Frankenstorm Sandy, currently ravaging the northeastern US, is testament enough to the predictable unpredictability inherent in global warming. What I mean by “predictable unpredictability” is something like the following: though we cannot know exactly how individual weather systems in particular regions will change in response to the overall alterations in climatic patterns caused by human activity, meteorologists have an increasingly sophisticated understanding of how certain climate patterns influence specific kinds of weather patterns and events.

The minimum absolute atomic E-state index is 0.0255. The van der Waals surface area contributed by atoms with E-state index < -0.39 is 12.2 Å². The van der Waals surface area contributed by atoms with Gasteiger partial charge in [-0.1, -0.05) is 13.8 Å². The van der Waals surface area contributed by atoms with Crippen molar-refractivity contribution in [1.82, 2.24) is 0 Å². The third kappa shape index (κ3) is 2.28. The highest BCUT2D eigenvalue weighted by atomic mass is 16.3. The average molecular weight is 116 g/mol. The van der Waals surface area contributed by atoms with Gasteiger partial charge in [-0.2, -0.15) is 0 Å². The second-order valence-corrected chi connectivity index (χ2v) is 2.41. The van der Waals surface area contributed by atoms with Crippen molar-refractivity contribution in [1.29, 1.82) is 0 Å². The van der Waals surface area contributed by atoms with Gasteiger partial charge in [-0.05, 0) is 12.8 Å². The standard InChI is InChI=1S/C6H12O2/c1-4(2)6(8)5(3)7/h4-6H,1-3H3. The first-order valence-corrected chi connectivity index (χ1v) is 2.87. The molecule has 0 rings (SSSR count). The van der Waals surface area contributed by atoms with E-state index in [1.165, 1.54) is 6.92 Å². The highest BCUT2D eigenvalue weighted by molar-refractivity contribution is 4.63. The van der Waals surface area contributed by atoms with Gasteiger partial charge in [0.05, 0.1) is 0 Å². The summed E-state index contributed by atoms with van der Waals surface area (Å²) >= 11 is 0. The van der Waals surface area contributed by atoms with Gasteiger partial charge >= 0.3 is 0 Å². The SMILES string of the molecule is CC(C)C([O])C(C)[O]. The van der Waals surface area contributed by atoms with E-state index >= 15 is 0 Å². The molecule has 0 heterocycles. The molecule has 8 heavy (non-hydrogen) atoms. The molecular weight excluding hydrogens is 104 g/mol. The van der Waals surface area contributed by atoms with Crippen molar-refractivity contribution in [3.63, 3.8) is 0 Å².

For example, links have recently been made between extreme and extremely prolonged weather events in the US and the loss of sea ice in the Arctic, which is itself due to human activity altering the global atmosphere. Stu Ostro, senior meteorologist at the National Weather Service, is outspoken in his attempts to draw attention to how uncannily apparently “deviant” weather events of the past decade cohere with predictions about climatic changes and the best available knowledge of how climate influences weather. So climate scientists are increasingly on board with drawing these kinds of connections and rhetorically labeling certain events as caused, at least in part, by global warming.